FIELD OF THE INVENTION

The present invention is directed to a golf grip training aid.

BACKGROUND OF THE INVENTION

The correct hold on a golf grip is not natural or intuitive. Rather, considerable time is taken for a golfer to learn the correct hold on a golf grip and to repeatedly grip the golf club correctly prior to swinging the golf club. The correct hold is an important foundation of a correct golf swing and the sooner that it would become comfortable and instinctive, the sooner that it would become a permanent asset rather than a recurring problem to overcome for the golfer.

The prior art is replete with a multitude of patents directed to teaching a correct golf grip. For example, U.S. Pat. No. 5,163,685, entitled Sports Grip Training Device, was issued to the inventor of the present invention and is incorporated by reference. This patent describes a sports grip training device having application for a number of sports implements including a golf club. This device included an abutment member which is adapted to be secured, for example, to the end of a golf club shaft. In use, the little finger and back edge of a golfer's upper hand is engaged with the abutment member allowing the golfer's hand to be set at the proper angular orientation on the golf club. While the '685 patent does assist the golfer in endeavoring to formulate the proper grip, since there are no markings on the shaft adjacent to the golfer's hands when the golf club is gripped, it is sometimes difficult to properly orient the golfer's hands when the golfer engages the handle portion of the golf club shaft.

A number of patents are directed to placing various indicia near the top end of a standard golf club shaft. For example, U.S. Pat. No. 5,427,376, issued to Cummings et al, describes a golf grip having various indicia applied to the exterior surface of the top shaft of a golf club. The primary indicia marking, preferably is green, includes a first indicia marking 36 showing the proper placement of one of the golfer's thumbs, a second indicia 38 showing the proper placement of the second thumb, and a third indicia 40 showing the proper placement of the golfer's fingers. However, without the utilization of the abutment described in U.S. Pat. No. 5,163,685, it is difficult to properly orient the golfer's hands. Additionally, it is noted that the indicia is applied to the shaft of a standard golf club.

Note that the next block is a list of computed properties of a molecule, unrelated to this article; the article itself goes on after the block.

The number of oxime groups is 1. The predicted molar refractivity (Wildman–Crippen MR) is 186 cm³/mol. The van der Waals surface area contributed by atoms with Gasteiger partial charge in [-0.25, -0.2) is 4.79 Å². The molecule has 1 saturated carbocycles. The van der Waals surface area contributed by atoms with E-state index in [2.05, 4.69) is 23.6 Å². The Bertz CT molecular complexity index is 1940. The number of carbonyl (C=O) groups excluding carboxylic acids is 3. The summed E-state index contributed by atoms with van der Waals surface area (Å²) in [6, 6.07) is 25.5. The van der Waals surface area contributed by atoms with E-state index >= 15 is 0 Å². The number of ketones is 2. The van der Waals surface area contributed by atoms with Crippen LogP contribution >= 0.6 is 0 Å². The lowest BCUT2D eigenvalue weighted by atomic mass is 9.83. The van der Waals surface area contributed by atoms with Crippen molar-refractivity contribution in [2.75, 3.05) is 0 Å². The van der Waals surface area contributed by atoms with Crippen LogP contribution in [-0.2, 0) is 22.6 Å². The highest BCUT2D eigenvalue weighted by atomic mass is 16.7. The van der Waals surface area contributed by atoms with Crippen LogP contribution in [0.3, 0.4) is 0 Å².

U.S. Pat. No. 5,348,303, issued to Swissheim, details a golf club grip provided with a first marker 14 in the shape of a diamond defining the position of one thumb of the golfer's hand, as well as a second marker 15 also in the shape of a diamond defining the position between the thumb and forefinger of the golfer's second hand.

U.S. Pat. No. 2,091,512, issued to Marsh, discusses a grip for a golf club including an imprint 4 conforming to the position of the thumb of the right hand of a golfer and an imprint 5 conforming to the thumb of the left hand of the golfer.

Finally, U.S. Pat. No. 6,656,054, issued to Ulrich, shows a golf grip having a hand placement guide comprising a sinuous surface pattern 20 extending from the upper portion 24 of the grip 10 to a lower portion 26.

However, the aforementioned Swissheim, Marsh and Ulrich patents are employed on a standard golf club and do not utilize the abutment described in U.S. Pat. No. 5,163,685.

SUMMARY OF THE INVENTION

The deficiencies of the prior art are addressed by the present invention which is directed to a device for assisting a golfer in producing the proper golf grip. An indicia is provided on the shaft of a practice golf club which is reduced in length than a standard golf club. The indicia includes a longitudinal line extending for a portion of the shaft of the golf practice device as well as indicia utilized to assist the golfer in properly placing his or her thumbs and forefingers on the shaft of the golf practice device. An abutment is placed at the end of the shaft which would also assist the golfer in properly placing his or her hand on the shaft.

The present invention also describes the proper method in assisting the golfer in placing of their hands on the shaft of the practice device. The longitudinal line and the various indicia would assist in this process. Thereafter, the golfer would, by utilizing the practice device described in this application as well as utilizing the described method would become familiar with the proper placement of their hand on the shaft of the golf club prior to swinging of the club. Thereafter, the golfer, when utilizing a standard club without the abutment and the indicia applied to the top of the shaft, the golfer would still be able to properly and comfortably grip the golf club, allowing the golfer to produce a proper swing.